“When you look at a human artist, consider the factors that are affecting their ability to paint: The teachers, the influences, the inspirations, the technical know-how, the parental background, the social context. All of these things go into making a human artist capable of creating an artwork in front of them. Aida is, on many levels, no different.”
All three points are, of course, open to scrutiny. Are the best artists always novel? Is being more novel of higher value than showing ability within a certain area? Is value equal to the number of articles published about the artist during their life or the amount that their work sells for? None of this is to say that Meller is wrong. But it does highlight one of the problematic aspects of creativity as a benchmark of artificial intelligence (not that this is necessarily what the endeavor is designed to prove.)
Simply put, art is too subjective and irrational to ever be a fully agreed upon measure. The pioneering filmmaker and theorist Sergei Eisenstein may have suggested that the “impression produced by art” could be turned into a useful quantifiable measure of its value (he suggested the term “attraction” as a single unit), but the reality is that this is never going to cut it. Two people can view a piece of art and come away having drawn entirely different conclusions about its value. Unless we are to live in a world where the measure of art’s value is its financial value at auction or the box office, there is simply no way to rank value in an objective manner that everyone can agree upon.
Meller also, correctly, brings up the thorny point about human creativity and the degree to which it ever exists in a vacuum. “When you look at a human artist, a conscious human artist, when they sit down to draw paint, [consider the factors] that are affecting their ability to paint: The teachers, the influences, the inspirations, the technical know-how, the parental background, the social context,” he said. “All of these things go into making a human artist capable of creating an artwork in front of them. Aida is, on many levels, no different.”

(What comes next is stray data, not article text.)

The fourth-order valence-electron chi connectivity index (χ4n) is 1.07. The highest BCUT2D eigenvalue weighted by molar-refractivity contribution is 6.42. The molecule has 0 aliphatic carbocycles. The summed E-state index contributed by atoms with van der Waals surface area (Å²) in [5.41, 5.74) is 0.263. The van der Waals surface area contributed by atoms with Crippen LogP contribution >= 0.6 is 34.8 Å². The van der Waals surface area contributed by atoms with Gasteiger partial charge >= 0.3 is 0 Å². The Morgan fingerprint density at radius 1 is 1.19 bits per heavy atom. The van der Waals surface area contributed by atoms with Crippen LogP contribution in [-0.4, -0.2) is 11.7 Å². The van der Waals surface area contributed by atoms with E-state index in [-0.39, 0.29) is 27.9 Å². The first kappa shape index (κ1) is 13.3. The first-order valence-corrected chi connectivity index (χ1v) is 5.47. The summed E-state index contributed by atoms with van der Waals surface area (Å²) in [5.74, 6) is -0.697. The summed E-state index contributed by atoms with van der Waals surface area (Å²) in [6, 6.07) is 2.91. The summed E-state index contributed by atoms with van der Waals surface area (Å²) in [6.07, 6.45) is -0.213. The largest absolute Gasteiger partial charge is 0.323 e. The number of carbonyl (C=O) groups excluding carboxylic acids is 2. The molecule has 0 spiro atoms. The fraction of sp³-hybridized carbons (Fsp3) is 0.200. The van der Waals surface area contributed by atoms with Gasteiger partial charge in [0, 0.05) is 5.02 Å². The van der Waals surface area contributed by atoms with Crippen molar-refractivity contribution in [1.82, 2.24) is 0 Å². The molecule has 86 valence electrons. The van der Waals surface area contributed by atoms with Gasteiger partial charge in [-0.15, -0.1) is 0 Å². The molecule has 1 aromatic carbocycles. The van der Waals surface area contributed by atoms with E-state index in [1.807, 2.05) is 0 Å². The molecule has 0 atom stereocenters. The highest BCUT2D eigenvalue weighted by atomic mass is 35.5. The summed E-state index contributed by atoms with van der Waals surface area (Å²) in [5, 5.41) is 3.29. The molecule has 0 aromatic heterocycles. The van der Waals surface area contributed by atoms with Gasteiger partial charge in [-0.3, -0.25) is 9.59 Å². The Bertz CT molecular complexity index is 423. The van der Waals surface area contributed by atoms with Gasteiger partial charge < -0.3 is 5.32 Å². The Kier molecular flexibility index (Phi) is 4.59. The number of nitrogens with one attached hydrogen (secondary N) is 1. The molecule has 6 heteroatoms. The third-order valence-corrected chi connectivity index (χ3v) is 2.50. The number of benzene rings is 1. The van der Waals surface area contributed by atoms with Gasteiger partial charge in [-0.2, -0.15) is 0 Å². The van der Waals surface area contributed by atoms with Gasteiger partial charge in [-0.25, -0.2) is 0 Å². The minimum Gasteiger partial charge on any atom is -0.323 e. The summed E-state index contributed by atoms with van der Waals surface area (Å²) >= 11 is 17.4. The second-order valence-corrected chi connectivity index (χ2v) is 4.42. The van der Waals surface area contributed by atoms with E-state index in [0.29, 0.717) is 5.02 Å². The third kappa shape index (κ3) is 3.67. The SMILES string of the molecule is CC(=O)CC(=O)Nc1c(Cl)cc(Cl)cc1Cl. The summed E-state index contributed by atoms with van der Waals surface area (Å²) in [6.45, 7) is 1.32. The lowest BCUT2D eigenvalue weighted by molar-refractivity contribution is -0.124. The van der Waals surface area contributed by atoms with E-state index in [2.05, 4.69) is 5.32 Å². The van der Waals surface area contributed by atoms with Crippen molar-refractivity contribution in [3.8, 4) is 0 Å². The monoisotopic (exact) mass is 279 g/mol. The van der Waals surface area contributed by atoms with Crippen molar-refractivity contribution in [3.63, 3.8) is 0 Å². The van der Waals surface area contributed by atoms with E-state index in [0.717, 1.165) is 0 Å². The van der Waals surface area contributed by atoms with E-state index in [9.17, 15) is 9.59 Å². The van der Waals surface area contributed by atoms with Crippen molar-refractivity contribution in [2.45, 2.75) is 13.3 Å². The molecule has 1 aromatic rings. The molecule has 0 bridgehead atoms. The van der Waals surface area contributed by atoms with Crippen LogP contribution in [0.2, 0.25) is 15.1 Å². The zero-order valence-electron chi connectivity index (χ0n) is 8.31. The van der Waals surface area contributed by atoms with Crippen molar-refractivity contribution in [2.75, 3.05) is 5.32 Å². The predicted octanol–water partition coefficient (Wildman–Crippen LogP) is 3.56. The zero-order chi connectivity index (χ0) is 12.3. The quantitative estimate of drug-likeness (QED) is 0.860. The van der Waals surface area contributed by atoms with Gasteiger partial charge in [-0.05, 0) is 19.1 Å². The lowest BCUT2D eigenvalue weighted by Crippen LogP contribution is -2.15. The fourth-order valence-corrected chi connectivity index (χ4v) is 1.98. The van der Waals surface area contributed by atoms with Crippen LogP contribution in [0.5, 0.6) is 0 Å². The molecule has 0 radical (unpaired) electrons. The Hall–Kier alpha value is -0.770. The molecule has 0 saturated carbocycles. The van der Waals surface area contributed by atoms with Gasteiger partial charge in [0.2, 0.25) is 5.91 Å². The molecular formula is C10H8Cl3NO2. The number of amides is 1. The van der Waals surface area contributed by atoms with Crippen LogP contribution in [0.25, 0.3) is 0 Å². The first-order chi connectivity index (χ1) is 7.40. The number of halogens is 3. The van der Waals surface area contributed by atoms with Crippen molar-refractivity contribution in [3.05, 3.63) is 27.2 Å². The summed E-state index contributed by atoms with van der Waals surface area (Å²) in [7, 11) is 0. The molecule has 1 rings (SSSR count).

Asking the right questions
The point, though, is not to replace human artists or even, really, to answer questions about tricky areas like consciousness. It’s to raise questions, and open up new possibilities for the future of A.I. in an area that we have, over the years, viewed as quintessentially human. (An area which, as the astronomical sum paid for an A.I.-created painting a couple of years ago, is already being severely paradigmatically shifted.)
“We do see this as a new area within the art world,” Meller said. “Just like when the camera came in in the 1850s and people started to use it. I’ve got a whole number of newspaper articles that brought up how this would be the end of the artist, the end of painting. The camera [was] here, and it’s all going to be over. And obviously that didn’t happen; it became just another tool for the artist. We definitely see this new technology, specifically machine learning, as a new area of exploration for artists to grapple with.”
As to the response from the general public? Meller said that, while people are used to the idea of robots performing repetitive tasks, the notion of a machine creating something still takes many by surprise. “We’ve heard incredible responses,” he said. “Both ‘Aida is the future, it’s terribly exciting’ to ‘Oh, my gosh, destroy her. It’s awful. You shouldn’t be doing that.’”
If the goal of art is to provoke a reaction, then maybe Aida really is an artist, after all.